In 2004, the Ottawa-based Micronutrient Initiative invited P&LA to advise on a communications strategy to raise awareness of one of the world’s most neglected problems.
‘Micronutrient deficiency’ sounds like an obscure, medical issue. But the lack of small amounts of vitamins and minerals in the human diet was, at the time, one of the world’s biggest causes of child death and the most important cause of mental impairment and of problems in pregnancy and childbirth (causing 250,000 serious birth defects and the deaths of approximately 50,000 young women every year).
Initially, the Micronutrient Initiative had in mind a global overview of the micronutrient problem and the research and writing of the Global Report on Vitamin and Mineral Deficiency was completed by P&LA in 2005.
At the same time, P&LA developed a series of individual Damage Assessment Reports detailing the consequences of vitamin and mineral deficiency in each of 88 affected countries. These four-page, read-in-two-minutes, flyers were distributed in different language versions to governments, media and NGOs in all the countries concerned. An example of an individual Damage Assessment Report is shown on the right (click for PDF).
Each Damage Assessment Report also summarised the low-cost solutions available and reported briefly on what preventive action had – and had not – been taken by the country.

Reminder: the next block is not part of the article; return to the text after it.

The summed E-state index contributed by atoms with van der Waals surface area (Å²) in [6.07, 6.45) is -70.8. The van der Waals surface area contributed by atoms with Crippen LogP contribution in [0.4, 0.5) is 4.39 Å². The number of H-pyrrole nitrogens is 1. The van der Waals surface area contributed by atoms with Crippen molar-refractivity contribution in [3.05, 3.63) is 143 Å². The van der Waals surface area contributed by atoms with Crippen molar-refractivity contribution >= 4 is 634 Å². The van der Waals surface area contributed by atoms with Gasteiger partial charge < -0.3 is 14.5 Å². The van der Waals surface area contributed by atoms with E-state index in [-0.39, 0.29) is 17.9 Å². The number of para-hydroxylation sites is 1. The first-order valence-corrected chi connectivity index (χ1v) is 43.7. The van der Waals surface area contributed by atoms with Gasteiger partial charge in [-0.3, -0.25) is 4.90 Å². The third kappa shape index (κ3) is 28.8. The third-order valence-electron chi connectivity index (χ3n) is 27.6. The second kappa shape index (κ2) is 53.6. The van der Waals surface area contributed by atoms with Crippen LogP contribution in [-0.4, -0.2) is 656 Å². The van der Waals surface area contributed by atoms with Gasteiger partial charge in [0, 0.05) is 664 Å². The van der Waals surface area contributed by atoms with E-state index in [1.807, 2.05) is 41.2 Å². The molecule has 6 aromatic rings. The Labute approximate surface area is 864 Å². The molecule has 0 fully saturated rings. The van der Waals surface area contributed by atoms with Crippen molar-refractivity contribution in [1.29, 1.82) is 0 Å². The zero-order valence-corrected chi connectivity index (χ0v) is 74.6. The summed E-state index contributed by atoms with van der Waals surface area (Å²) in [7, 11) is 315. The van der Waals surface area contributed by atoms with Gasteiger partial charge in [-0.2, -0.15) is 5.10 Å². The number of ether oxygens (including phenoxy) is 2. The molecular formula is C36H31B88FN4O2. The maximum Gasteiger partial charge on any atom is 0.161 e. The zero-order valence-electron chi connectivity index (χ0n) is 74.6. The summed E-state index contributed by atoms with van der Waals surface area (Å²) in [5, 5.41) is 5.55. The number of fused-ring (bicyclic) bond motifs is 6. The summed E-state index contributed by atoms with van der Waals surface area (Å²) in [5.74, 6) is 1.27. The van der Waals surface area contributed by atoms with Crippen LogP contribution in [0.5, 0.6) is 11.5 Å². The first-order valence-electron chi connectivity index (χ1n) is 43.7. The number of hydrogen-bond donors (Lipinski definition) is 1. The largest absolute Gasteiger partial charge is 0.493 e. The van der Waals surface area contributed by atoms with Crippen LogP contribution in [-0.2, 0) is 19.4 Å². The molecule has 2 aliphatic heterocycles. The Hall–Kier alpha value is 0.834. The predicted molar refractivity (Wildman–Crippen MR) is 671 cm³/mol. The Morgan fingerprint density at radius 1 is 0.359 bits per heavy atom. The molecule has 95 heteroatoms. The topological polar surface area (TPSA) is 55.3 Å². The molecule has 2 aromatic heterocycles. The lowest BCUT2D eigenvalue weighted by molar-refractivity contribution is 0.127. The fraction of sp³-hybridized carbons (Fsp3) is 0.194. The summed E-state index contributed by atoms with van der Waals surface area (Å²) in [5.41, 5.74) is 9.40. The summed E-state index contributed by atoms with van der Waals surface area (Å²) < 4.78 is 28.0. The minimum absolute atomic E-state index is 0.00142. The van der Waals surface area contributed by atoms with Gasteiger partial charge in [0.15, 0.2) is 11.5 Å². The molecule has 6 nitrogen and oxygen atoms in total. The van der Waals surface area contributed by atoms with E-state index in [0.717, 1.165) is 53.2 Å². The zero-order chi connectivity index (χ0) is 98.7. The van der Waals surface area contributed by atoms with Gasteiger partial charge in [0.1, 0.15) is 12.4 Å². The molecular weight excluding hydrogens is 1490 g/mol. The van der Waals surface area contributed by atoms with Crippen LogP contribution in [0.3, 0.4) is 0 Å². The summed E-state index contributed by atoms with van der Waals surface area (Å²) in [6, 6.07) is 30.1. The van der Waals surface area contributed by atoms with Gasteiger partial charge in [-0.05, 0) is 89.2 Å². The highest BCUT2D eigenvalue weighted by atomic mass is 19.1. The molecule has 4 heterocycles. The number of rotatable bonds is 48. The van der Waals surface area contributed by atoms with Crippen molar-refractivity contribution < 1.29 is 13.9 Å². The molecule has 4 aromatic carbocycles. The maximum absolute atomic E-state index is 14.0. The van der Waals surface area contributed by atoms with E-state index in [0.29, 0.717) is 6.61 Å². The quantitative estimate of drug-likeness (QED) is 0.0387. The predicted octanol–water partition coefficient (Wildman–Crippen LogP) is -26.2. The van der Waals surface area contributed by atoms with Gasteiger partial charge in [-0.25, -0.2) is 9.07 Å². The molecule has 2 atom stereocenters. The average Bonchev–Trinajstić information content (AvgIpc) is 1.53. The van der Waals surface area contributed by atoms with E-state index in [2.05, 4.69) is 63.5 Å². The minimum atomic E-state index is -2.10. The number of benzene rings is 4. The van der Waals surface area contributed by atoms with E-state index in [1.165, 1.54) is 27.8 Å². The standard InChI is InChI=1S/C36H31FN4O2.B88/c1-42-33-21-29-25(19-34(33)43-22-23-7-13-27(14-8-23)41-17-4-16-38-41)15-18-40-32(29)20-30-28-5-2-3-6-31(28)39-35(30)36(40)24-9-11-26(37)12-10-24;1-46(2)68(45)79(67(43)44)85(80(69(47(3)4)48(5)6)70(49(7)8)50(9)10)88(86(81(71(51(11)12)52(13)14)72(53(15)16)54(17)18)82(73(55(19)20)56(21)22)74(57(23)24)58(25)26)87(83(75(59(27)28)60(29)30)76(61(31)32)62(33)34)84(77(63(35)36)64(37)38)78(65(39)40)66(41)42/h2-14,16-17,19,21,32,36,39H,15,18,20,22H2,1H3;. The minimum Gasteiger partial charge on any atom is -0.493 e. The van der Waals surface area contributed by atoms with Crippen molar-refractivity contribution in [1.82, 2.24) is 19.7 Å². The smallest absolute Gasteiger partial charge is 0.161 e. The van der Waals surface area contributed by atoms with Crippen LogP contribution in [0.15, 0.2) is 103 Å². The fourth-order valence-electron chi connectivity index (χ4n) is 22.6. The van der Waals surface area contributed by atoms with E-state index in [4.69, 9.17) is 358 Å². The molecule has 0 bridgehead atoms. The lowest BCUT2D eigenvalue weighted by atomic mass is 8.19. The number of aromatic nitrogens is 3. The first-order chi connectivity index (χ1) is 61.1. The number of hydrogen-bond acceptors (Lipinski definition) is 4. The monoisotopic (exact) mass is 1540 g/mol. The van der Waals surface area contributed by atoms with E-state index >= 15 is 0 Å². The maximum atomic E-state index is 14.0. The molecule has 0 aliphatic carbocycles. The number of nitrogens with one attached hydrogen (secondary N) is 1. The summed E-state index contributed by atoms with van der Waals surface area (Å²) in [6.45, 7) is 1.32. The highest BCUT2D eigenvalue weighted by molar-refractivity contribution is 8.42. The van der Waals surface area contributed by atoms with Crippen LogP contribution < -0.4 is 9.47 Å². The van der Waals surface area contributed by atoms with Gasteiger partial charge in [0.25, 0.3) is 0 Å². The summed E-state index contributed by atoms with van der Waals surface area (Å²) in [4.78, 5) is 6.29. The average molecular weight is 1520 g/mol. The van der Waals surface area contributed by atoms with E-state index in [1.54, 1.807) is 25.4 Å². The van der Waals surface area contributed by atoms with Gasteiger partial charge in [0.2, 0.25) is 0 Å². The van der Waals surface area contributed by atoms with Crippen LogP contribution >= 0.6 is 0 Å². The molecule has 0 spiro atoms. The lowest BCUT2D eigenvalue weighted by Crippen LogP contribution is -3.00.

A brief Global Damage Report was also released to the world’s media at the 2005 Davos conference in Switzerland (click on cover to see full pdf)
In support of this effort, two other reports were also produced and distributed.
- A Challenge to Media Professionals – setting out why and how the print and broadcast media in each country could investigate the damage being done report report on whether low-cost steps were being taken to prevent it.
- A Challenge to the World’s Food Companies – setting out how major food companies could help.
Thanks to the effort of the Micronutrient Initiative, UNICEF and other organisations, rapid progress has been made in recent years against the devastation caused by mineral and vitamin deficiency. Today, the great majority of countries have sustained Vitamin A supplementation programmes and have legislated for the iodisation of all salt.